News / Asia

Vietnamese Consumers Shop for 'Safe' Vegetables on Internet

A shopper reads packaging on vegetables on sale at Veggies, a grocery shop in central Hanoi listed on a website providing consumers with information on where to buy "safe" vegetables, March 28, 2014. (Marianne Brown/VOA)
A shopper reads packaging on vegetables on sale at Veggies, a grocery shop in central Hanoi listed on a website providing consumers with information on where to buy "safe" vegetables, March 28, 2014. (Marianne Brown/VOA)
Marianne Brown
In Vietnam, there are rising concerns about the excessive use of pesticides on crops. To ensure their vegetables are safe, some consumers are now shopping for produce online.

Billboards carry the message “don’t abuse pesticides, think of the consumer,” but a lack of government regulation has done little to combat the overuse of pesticides, and consumers are taking note.  As a result, many are turning to the Internet to be better informed.

Out shopping in Hanoi’s city center, 30-year-old mother Tran Thuy Nhat expressed concerns many people can identify with.

She said she only buys vegetables from people she knows in her village on the outskirts of the city. She is worried about chemicals in vegetables and fruit and said if she buys these from someone she does not know, they could be harmful to her baby.

Not everyone is lucky enough to have access to farmers they know well. But a website dedicated to providing information about shops which sell “safe vegetables” in Hanoi aims to address this lack of trust.

The site, which means “safe vegetables, consumers” was set up by Vietnam’s consumer association Vinastas in 2011.
Dang Kiem Hien is part of the team in charge of it. She said the website gives addresses and phone numbers of shops selling safe or organic vegetables. Shops have to provide detailed information such as invoices, addresses and telephone numbers to prove that they get the vegetables from sources which are deemed safe or organic. If a shop is discovered to not be complying, it will be expelled, Hien said.

Farmers in Vietnam use a lot of pesticides. In its effort to push productivity and food security goals, the government promotes use of chemical inputs, such as fertilizers and pesticides, and subsidizes them.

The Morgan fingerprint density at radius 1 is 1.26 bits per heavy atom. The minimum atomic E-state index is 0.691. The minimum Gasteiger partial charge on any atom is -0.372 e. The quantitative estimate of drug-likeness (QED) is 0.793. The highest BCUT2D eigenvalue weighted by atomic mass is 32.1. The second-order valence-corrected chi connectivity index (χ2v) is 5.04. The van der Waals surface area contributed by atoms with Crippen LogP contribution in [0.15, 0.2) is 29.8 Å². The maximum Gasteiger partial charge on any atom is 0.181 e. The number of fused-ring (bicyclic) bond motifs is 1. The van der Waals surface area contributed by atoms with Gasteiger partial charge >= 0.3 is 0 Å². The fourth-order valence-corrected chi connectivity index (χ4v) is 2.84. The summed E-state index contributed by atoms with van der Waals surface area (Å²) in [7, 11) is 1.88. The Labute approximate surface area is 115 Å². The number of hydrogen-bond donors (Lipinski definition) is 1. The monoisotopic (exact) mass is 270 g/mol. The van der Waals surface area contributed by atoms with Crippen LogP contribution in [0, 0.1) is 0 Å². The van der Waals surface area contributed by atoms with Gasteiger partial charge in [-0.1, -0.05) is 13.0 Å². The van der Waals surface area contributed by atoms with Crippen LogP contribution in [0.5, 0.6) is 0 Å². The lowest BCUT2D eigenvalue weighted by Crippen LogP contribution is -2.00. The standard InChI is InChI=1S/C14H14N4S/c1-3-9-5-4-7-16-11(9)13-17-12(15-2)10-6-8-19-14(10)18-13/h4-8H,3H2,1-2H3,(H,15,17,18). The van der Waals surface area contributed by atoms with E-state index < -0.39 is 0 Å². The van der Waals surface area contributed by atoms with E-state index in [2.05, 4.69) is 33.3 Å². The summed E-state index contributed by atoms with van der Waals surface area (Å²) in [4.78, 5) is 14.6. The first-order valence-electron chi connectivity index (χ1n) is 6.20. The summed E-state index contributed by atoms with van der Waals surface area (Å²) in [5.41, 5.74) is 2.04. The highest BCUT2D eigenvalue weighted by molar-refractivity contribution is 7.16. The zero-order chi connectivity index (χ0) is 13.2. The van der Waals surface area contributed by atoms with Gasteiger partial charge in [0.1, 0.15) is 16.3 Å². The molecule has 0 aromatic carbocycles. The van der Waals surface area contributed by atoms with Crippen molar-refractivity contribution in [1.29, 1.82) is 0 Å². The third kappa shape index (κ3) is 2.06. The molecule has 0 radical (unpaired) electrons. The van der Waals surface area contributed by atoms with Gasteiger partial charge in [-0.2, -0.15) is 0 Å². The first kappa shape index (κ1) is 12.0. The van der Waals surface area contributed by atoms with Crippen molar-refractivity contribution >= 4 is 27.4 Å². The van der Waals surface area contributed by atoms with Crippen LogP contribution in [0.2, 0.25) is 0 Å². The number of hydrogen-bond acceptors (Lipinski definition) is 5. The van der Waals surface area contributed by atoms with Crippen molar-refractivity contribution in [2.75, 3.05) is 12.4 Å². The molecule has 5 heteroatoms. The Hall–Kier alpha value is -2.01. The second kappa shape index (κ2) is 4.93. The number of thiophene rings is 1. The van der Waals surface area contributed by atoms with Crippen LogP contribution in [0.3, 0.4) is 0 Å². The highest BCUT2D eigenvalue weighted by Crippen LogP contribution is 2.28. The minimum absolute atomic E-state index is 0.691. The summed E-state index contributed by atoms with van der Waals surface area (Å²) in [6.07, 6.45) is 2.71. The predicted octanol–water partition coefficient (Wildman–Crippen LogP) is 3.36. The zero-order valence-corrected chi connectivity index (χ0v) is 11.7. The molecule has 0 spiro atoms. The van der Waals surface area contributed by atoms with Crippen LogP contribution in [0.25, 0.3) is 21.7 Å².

Eduardo Sabio, a Hanoi-based regional representative of Belgian non-governmental organization VECO, which supported the “rau sach” website, says there is a real problem with pesticide misuse.

"Some are improperly labeled because they come from suspect origins. The government has a list of pesticides that are allowed, but almost always there are “illegal” pesticides that get over the border and get to the farmers,” Sabio said.

Because of Vietnam’s agrarian system, which allows farmers to have access to very small parcels of land, it is very difficult for growers to produce organic vegetables, he said.

"For instance, in a half hectare area there could easily be four or five or even more farmers planting different crops at different times of the year using different pesticides and chemicals. So even if you claim to be organic in a 1,000 square meter of farm but your neighbor is using pesticide without any barrier between the two farms you cannot claim you are organic" explained Sabio. "Because of the drift from applications from pesticides can easily spread over to your farm."

Organic certification

He said Vietnam does have an organic certification process, but it is not suited to smallholders because of the large number of criteria, forms to fill in and the high cost.

That’s why “rau sach” uses the Participatory Guidance System (PGS), which is applied in more than 20 other countries around the world.
The system tries to enforce quality standards via regular peer review that involves  a wide range of stakeholders including farmers associations, traders, and local officials. Farmers keep detailed logbooks of each pesticide spray, which is regularly monitored. Nearby farmers also keep an eye on what applications are being made by their neighbors.

Ha My, who runs the Hanoi branch of vuonrau  - an online vegetable delivery service - said her business is certified with Viet Gap.
After setting up just last year, they already have around 1,000 customers across the country.

Ha said consumers are worried about the origin of their vegetables so more people are turning to online resources like Facebook.

“Facebook is also the real life of people, from friend by friend, they know other mutual friends, oh my friend buy from this shop, she showed the delicious vegetables, oh I trust her, I trust my friend so now I trust your shop. It’s also the name and the face of people too, who use Facebook, the more friends you have, who you are, it shows on your Facebook too,” said Ha.

Trust is key. For that reason, experts say Vietnam needs a regulatory body to ensure producers comply with the requirements for organic or safe farming. This is not just for the benefit of farmers and consumer, but also to avoid cases of poisoning linked to government-subsidized pesticides.

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